Controlling synaptic function with light

2015 Seed Grant
Matthew Kennedy, Ph.D.
University of Colorado

Synaptic plasticity is thought to be essential for normal cognition and is impaired in numerous neuropsychiatric disorders and diseases, including schizophrenia, autism, and Alzheimer’s. While plasticity defects likely underlie many symptoms of these disorders, little is known about why plasticity is impaired. On a molecular level, plasticity dependent synaptic changes are governed by molecular signaling and trafficking events that occur at synapses. A major difficulty in studying these molecular events is the lack of suitable tools to study processes on fast time scales in localized regions of neurons. Furthermore, there remains an unmet need for tools to acutely, reversibly and locally control these events in vivo. Such tools would help resolve longstanding questions concerning where, when and whether intensely investigated forms of synaptic plasticity, mostly studied in brain slices or dissociated neurons, are relevant for behavior in normal and disease models.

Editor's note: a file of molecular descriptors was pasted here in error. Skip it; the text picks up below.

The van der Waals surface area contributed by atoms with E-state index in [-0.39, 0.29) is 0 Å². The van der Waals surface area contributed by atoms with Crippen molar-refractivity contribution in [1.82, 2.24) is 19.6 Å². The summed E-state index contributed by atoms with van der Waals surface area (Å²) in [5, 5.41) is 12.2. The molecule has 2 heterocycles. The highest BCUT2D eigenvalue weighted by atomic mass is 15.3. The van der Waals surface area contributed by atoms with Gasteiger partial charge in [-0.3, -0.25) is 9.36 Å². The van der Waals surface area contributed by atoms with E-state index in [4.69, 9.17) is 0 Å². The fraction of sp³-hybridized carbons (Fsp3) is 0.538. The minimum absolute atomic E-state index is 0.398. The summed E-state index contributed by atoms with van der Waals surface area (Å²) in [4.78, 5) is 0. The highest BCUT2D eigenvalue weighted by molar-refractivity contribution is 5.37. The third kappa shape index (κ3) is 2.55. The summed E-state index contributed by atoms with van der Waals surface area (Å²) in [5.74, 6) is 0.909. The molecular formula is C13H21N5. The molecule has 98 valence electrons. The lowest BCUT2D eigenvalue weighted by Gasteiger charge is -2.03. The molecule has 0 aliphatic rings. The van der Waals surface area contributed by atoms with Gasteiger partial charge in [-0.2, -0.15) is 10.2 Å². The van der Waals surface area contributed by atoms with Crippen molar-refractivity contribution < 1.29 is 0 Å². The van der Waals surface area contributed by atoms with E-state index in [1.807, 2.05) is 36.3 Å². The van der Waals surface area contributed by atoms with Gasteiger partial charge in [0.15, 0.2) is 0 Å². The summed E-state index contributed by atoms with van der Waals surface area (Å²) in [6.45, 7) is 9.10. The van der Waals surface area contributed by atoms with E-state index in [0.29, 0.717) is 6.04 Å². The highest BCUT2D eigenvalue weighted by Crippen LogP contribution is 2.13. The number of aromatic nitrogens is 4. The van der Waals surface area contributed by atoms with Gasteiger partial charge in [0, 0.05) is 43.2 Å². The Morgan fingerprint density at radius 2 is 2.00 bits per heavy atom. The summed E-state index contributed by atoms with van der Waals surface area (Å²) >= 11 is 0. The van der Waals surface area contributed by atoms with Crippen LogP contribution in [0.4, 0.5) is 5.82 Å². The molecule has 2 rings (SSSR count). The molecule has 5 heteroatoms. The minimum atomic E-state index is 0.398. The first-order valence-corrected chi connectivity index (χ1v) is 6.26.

Other Grants

Sarah C. Goetz, Ph.D., Duke University
Uncovering a Novel Role for Primary Cilia in Eph/Ephrin Signaling in Neurons
2022 Seed GrantSarah C. Goetz, Ph.D. Duke University Women’s Council Seed Grant Primary cilia are tiny projections from cells that function like an antenna- they receive and may also send…
Erin M. Gibson, Ph.D., Stanford University
Circadian Regulation of Oligodendroglial Senescence and Metabolomics in Aging
2022 Seed GrantErin M. Gibson, Ph.D.Stanford University The brain consists of two main classes of cells, neurons and glia. Glia make-up more than half of the cells in the brain…
Yvette Fisher, Ph.D., University of California, Berkeley
Dynamic Modulation of Synaptic Plasticity During Spatial Exploration
2022 Seed GrantYvette Fisher, Ph.D.University of California, Berkeley The Virginia (Ginny) & Roger Carlson Seed Grant Cognitive flexibility is critical for appropriately adjusting thoughts and behaviors to meet changing demands…
Byoung Il Bae, Ph.D., University of Connecticut
Unique Vulnerability of Developing Human Cerebral Cortex to Loss of Centrosomal Protein
2022 Seed GrantByoung Il Bae, Ph.D.University of Connecticut Carl & Marilynn Thoma Foundation Seed Grant The cerebral cortex is the largest and outermost part of the human brain. It is…